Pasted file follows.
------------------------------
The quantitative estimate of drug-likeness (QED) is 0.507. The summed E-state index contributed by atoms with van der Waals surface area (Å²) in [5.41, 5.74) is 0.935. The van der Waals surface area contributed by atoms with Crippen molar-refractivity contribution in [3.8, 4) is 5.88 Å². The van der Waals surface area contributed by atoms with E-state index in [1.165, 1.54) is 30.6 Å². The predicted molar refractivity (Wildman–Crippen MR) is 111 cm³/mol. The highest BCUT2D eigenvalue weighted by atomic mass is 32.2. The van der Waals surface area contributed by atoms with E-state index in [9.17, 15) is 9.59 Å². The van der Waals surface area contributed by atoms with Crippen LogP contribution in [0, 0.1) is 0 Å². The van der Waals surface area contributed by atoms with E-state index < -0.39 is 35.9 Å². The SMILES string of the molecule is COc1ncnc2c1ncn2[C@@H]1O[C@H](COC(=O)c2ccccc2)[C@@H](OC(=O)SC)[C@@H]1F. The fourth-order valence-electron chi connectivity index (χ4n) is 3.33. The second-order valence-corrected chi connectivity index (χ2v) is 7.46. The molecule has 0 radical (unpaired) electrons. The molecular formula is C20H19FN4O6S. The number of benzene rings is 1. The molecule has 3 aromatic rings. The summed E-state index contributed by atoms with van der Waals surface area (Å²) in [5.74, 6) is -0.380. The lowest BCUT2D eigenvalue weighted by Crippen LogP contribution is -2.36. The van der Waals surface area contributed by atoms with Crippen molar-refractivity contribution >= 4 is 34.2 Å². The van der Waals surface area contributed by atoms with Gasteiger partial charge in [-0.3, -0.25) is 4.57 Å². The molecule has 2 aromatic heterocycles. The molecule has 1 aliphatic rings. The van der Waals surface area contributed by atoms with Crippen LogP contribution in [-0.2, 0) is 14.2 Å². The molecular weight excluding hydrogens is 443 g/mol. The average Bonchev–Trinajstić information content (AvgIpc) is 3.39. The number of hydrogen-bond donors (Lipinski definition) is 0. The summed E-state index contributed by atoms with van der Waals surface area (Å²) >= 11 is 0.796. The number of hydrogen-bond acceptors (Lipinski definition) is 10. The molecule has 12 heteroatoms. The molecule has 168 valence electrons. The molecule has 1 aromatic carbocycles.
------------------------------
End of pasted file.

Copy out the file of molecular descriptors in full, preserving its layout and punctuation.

The quantitative estimate of drug-likeness (QED) is 0.507. The summed E-state index contributed by atoms with van der Waals surface area (Å²) in [5.41, 5.74) is 0.935. The van der Waals surface area contributed by atoms with Crippen molar-refractivity contribution in [3.8, 4) is 5.88 Å². The van der Waals surface area contributed by atoms with E-state index in [1.165, 1.54) is 30.6 Å². The predicted molar refractivity (Wildman–Crippen MR) is 111 cm³/mol. The highest BCUT2D eigenvalue weighted by atomic mass is 32.2. The van der Waals surface area contributed by atoms with E-state index in [9.17, 15) is 9.59 Å². The van der Waals surface area contributed by atoms with Crippen LogP contribution in [0, 0.1) is 0 Å². The van der Waals surface area contributed by atoms with E-state index < -0.39 is 35.9 Å². The SMILES string of the molecule is COc1ncnc2c1ncn2[C@@H]1O[C@H](COC(=O)c2ccccc2)[C@@H](OC(=O)SC)[C@@H]1F. The fourth-order valence-electron chi connectivity index (χ4n) is 3.33. The second-order valence-corrected chi connectivity index (χ2v) is 7.46. The molecule has 0 radical (unpaired) electrons. The molecular formula is C20H19FN4O6S. The number of benzene rings is 1. The molecule has 3 aromatic rings. The summed E-state index contributed by atoms with van der Waals surface area (Å²) in [5.74, 6) is -0.380. The lowest BCUT2D eigenvalue weighted by Crippen LogP contribution is -2.36. The van der Waals surface area contributed by atoms with Crippen molar-refractivity contribution >= 4 is 34.2 Å². The van der Waals surface area contributed by atoms with Gasteiger partial charge in [-0.3, -0.25) is 4.57 Å². The molecule has 2 aromatic heterocycles. The molecule has 1 aliphatic rings. The van der Waals surface area contributed by atoms with Crippen LogP contribution in [-0.2, 0) is 14.2 Å². The molecular weight excluding hydrogens is 443 g/mol. The average Bonchev–Trinajstić information content (AvgIpc) is 3.39. The number of hydrogen-bond donors (Lipinski definition) is 0. The summed E-state index contributed by atoms with van der Waals surface area (Å²) >= 11 is 0.796. The number of hydrogen-bond acceptors (Lipinski definition) is 10. The molecule has 12 heteroatoms. The molecule has 168 valence electrons. The molecule has 1 aromatic carbocycles.